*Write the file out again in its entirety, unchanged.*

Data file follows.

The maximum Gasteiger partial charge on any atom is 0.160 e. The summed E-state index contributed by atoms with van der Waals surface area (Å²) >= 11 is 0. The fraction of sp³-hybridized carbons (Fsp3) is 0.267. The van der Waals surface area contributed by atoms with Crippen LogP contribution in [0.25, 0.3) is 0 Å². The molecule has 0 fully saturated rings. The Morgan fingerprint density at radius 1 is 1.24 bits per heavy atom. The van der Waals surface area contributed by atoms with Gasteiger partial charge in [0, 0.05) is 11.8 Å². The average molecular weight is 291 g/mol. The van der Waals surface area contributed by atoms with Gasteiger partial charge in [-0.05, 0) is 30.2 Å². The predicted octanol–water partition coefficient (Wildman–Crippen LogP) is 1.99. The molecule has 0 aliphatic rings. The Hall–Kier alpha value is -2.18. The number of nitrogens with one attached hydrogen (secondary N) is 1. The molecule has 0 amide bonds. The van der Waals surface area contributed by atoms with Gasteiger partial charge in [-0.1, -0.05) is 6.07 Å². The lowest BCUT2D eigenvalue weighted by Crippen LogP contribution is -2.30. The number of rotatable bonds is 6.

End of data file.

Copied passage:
The maximum Gasteiger partial charge on any atom is 0.160 e. The summed E-state index contributed by atoms with van der Waals surface area (Å²) >= 11 is 0. The fraction of sp³-hybridized carbons (Fsp3) is 0.267. The van der Waals surface area contributed by atoms with Crippen LogP contribution in [0.25, 0.3) is 0 Å². The molecule has 0 fully saturated rings. The Morgan fingerprint density at radius 1 is 1.24 bits per heavy atom. The van der Waals surface area contributed by atoms with Gasteiger partial charge in [0, 0.05) is 11.8 Å². The average molecular weight is 291 g/mol. The van der Waals surface area contributed by atoms with Gasteiger partial charge in [-0.05, 0) is 30.2 Å². The predicted octanol–water partition coefficient (Wildman–Crippen LogP) is 1.99. The molecule has 0 aliphatic rings. The Hall–Kier alpha value is -2.18. The number of nitrogens with one attached hydrogen (secondary N) is 1. The molecule has 0 amide bonds. The van der Waals surface area contributed by atoms with Gasteiger partial charge in [-0.1, -0.05) is 6.07 Å². The lowest BCUT2D eigenvalue weighted by Crippen LogP contribution is -2.30. The number of rotatable bonds is 6.